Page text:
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Rofin-Sinar slips back despite fiber laser traction

04 May 2012

Company now has a backlog of 86 high-power fiber lasers, but share price drops sharply on weak guidance.

A weaker-than-expected sales forecast for the forthcoming quarter from the industrial laser giant Rofin-Sinar Technologies has dragged the value of the company down by more than 15%.

Reporting financial results for the first three months of the year (Rofin’s second quarter of its fiscal 2012), CEO Günther Braun said that the economic weakness witnessed towards the end of 2011 had spilled over into this year – but added that demand from the key machine tool industry had since recovered.

Rofin has also seen solid business in the medical sector, where its lasers are used to machine high-precision devices, and – more surprisingly – from the photovoltaics industry, despite a steep decline in capital equipment spending in the beleaguered sector over the past year. Braun highlighted strong relationships with a thin-film PV manufacturer as the reason for that.

Overall, the company posted sales of $129.4 million, down 5% from the same period last year because of the weaker demand in both machine tools and the microelectronics industry, and lower than the $135 million expected by Mark Douglass at Longbow Research..

The figure also represented a slight decline on a sequential basis from what was widely regarded as a weak Q1, while Braun disappointed analysts with the company’s outlook for the current quarter, in which revenues are expected to be in the range of $130 million to $135 million.

But with a strong book-to-bill ratio in the quarter and what appears to be growing traction in fiber lasers – its subsidiary Nufern has just signed a major supply deal with the US military - the CEO is maintaining a expectations for the year as a whole, suggesting that sales will be particularly strong in the September quarter (Rofin’s fourth fiscal quarter of 2012).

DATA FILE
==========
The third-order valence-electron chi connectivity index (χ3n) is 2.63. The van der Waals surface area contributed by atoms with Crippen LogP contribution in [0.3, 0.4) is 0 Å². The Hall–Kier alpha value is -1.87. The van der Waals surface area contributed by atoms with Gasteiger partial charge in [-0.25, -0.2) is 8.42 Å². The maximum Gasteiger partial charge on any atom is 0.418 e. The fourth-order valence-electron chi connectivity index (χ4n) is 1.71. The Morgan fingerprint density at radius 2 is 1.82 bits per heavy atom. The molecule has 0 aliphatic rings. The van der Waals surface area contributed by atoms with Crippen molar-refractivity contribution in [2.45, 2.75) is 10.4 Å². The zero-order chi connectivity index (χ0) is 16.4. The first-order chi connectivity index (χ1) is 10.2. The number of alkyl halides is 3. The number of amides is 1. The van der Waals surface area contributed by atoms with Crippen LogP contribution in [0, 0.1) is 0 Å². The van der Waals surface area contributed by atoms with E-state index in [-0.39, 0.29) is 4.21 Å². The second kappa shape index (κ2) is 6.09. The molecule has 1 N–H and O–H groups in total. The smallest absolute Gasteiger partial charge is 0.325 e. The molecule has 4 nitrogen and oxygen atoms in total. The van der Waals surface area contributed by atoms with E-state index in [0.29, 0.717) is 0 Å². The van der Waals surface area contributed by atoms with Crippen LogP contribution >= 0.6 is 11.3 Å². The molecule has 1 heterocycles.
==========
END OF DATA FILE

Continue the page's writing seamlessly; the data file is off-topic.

Fiber laser demand
On the fiber laser front, Braun said that Rofin now had a backlog of 86 high-power sources to ship (Nufern’s military order comprises 46), and that the company was on track with its ongoing cost-reduction program – something that largely involves getting more power out of each individual laser diode module, so that fewer modules are required per fiber laser.

However, the CEO refused to go into details about the number of customers that had committed to ordering high-power fiber lasers.

One application area where fiber lasers are making inroads more generally is in automotive manufacturing – as highlighted by IPG Photonics in its own quarterly update earlier this week.

Braun said that the automotive industry was moving increasingly towards 1 µm sources (i.e. diode-pumped, including fiber lasers), although he still sees an important role for CO2 lasers.

He also noted early signs of an upturn in the semiconductor market, where one of the main applications for Rofin’s lasers is to mark LEDs, and said that expected developments in intellectual property should see the company expand its applications base in this area soon. Other laser firms, for example Coherent, have highlighted the role that lasers can increasingly play in the dicing of LED wafers into individual emitters – a key back-end manufacturing step.

Rofin posted a net income of $8.2 million for the latest quarter – exactly the same figure as in the prior period, but down 37% compared with the same quarter last year.

“We are cautiously optimistic, given the current booking trend with strong order entry in February and March, that we will deliver better results in the upcoming quarters,” concluded Braun.

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